Outside help needed
Once again any prospect of peace in the Middle East is in tatters. Nothing short of a miracle is likely to revive the Oslo process. And miracles are rare events in this tragic part of the world.
The suicide bombing of a Jerusalem pizza restaurant, which left 15 people dead and hundreds grieving, ended any prospect of restraint by the Israeli Government. It also signalled what has been suspected that Palestinian leader Yasser Arafat holds little or no sway over the more radical elements among his people. His appeal is likely to further diminish as he is increasingly left with nothing to offer as an alternative to the violence waged by the Islamic militants.
Israel's initial response to the Jerusalem bombing has been subtle. But its seizure of the Palestinian's political headquarters, known as Orient House, and the placing of an Israeli flag over the building were actions that speak volumes about Israel's future intentions. It signalled the Israeli Government's sovereignty over all of Jerusalem. It was a direct rebuttal to Palestinian hopes that the eastern part of the city would one day become the capital of an independent state.
Victimless though Israel's action was, it is likely to inflame Palestinian sentiment and represents a grave escalation of an already dire situation. It is likely to cause the spread of the 10-month-old intifada into east Jerusalem, which has so far been spared the violence that has raged in the West Bank and Gaza Strip.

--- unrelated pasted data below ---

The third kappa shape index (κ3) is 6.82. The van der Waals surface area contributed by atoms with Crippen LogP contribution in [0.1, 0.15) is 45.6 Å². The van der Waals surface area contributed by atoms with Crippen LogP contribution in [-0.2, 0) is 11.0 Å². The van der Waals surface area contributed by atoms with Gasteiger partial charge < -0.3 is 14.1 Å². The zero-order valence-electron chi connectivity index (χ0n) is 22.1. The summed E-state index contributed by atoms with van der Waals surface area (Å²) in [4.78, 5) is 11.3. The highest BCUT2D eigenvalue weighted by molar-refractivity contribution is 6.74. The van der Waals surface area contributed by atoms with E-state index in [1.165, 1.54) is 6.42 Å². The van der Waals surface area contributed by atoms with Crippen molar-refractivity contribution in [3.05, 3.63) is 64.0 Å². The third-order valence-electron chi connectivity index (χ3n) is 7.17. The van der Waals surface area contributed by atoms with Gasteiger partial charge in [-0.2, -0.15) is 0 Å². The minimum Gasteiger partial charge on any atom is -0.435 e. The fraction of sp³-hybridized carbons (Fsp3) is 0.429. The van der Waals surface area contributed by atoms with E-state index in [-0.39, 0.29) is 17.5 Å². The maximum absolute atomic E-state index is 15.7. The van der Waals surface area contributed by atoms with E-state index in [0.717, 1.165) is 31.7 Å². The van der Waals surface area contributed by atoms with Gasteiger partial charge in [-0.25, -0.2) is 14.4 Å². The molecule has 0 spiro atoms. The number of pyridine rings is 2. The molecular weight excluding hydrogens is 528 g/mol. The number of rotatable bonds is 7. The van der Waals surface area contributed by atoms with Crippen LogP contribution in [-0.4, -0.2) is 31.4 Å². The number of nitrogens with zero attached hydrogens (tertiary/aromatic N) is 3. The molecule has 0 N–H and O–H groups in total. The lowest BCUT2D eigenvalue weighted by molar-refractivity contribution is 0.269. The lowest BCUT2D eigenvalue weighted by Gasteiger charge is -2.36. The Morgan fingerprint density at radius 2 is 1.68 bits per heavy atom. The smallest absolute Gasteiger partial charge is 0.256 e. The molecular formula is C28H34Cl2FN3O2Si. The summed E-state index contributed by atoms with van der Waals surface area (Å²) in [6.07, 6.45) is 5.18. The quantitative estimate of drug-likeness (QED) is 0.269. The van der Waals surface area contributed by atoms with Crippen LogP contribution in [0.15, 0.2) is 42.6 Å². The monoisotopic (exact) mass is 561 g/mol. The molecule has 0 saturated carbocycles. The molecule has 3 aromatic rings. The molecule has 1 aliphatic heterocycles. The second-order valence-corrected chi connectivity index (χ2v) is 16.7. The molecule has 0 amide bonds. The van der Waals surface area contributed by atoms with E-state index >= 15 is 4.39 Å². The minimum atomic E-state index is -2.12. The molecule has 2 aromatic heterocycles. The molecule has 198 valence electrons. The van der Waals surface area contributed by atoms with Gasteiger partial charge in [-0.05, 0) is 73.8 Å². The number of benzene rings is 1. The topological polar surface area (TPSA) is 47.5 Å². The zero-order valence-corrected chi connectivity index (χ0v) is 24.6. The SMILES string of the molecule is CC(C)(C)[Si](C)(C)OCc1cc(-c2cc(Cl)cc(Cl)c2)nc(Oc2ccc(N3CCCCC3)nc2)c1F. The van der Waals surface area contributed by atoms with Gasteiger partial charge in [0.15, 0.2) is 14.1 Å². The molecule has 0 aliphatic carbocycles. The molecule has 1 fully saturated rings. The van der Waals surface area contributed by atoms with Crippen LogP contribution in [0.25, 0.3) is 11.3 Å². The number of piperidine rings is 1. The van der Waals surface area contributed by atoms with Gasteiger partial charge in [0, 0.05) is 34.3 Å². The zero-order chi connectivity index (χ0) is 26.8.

The Palestinians will see that their only option is to hit back in order to regain Orient House. Popular support for extreme Islamic groups is growing among Palestinians; the Israeli position grows ever more distrustful and hardline.
From the Israeli viewpoint, the seizure of Orient House aims to stop the creeping control by the Palestinians over those areas of east Jerusalem populated predominantly by Arabs; for the Palestinians it is a declaration of war.
Those who cling to hopes that a meaningful peace can prevail can only conclude that outside leadership is desperately needed; and the US is the only power capable of prevailing. Yet, after initially attempting to replicate the high priority former US president Bill Clinton attached to the peace process, the US now appears to lack commitment to being the catalyst of a solution. It is now clear that without its renewed determination to breach the widening gulf between the two sides, there is little hope that the terror on both sides can be ended. Both sides' position in this seemingly interminable conflict has hardened to such an extent that, left to their own devices, it appears impossible that a peace can be found.